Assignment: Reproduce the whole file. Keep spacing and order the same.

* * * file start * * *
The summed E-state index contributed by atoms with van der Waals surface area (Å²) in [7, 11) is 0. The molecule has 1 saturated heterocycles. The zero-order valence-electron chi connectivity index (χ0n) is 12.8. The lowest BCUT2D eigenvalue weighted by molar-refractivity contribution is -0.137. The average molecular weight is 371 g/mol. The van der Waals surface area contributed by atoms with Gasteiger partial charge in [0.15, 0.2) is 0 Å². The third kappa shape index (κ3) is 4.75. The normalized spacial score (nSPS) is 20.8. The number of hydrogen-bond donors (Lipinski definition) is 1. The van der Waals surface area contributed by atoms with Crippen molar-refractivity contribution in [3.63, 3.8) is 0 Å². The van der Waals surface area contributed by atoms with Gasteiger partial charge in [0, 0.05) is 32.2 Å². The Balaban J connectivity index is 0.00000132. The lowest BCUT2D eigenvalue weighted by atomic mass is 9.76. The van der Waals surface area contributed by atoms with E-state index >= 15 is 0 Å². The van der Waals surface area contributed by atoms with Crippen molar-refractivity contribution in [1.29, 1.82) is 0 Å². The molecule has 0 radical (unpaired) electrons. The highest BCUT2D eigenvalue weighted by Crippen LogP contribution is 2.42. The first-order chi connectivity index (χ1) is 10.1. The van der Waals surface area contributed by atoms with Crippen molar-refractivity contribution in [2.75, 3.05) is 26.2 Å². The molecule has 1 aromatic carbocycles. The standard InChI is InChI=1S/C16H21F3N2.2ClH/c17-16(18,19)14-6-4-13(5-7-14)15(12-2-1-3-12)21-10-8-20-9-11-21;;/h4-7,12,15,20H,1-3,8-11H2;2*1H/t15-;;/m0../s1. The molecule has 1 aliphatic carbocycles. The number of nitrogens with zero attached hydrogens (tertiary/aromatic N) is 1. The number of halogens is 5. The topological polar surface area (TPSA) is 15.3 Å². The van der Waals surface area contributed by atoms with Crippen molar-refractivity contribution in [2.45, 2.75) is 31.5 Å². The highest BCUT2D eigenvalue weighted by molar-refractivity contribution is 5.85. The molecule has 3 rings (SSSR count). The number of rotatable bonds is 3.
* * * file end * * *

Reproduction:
The summed E-state index contributed by atoms with van der Waals surface area (Å²) in [7, 11) is 0. The molecule has 1 saturated heterocycles. The zero-order valence-electron chi connectivity index (χ0n) is 12.8. The lowest BCUT2D eigenvalue weighted by molar-refractivity contribution is -0.137. The average molecular weight is 371 g/mol. The van der Waals surface area contributed by atoms with Gasteiger partial charge in [0.15, 0.2) is 0 Å². The third kappa shape index (κ3) is 4.75. The normalized spacial score (nSPS) is 20.8. The number of hydrogen-bond donors (Lipinski definition) is 1. The van der Waals surface area contributed by atoms with Crippen molar-refractivity contribution in [3.63, 3.8) is 0 Å². The van der Waals surface area contributed by atoms with Gasteiger partial charge in [0, 0.05) is 32.2 Å². The Balaban J connectivity index is 0.00000132. The lowest BCUT2D eigenvalue weighted by atomic mass is 9.76. The van der Waals surface area contributed by atoms with E-state index >= 15 is 0 Å². The van der Waals surface area contributed by atoms with Crippen molar-refractivity contribution in [1.29, 1.82) is 0 Å². The molecule has 0 radical (unpaired) electrons. The highest BCUT2D eigenvalue weighted by Crippen LogP contribution is 2.42. The first-order chi connectivity index (χ1) is 10.1. The van der Waals surface area contributed by atoms with Crippen molar-refractivity contribution in [2.75, 3.05) is 26.2 Å². The molecule has 1 aromatic carbocycles. The standard InChI is InChI=1S/C16H21F3N2.2ClH/c17-16(18,19)14-6-4-13(5-7-14)15(12-2-1-3-12)21-10-8-20-9-11-21;;/h4-7,12,15,20H,1-3,8-11H2;2*1H/t15-;;/m0../s1. The molecule has 1 aliphatic carbocycles. The number of nitrogens with zero attached hydrogens (tertiary/aromatic N) is 1. The number of halogens is 5. The topological polar surface area (TPSA) is 15.3 Å². The van der Waals surface area contributed by atoms with Crippen molar-refractivity contribution in [2.45, 2.75) is 31.5 Å². The highest BCUT2D eigenvalue weighted by molar-refractivity contribution is 5.85. The molecule has 3 rings (SSSR count). The number of rotatable bonds is 3.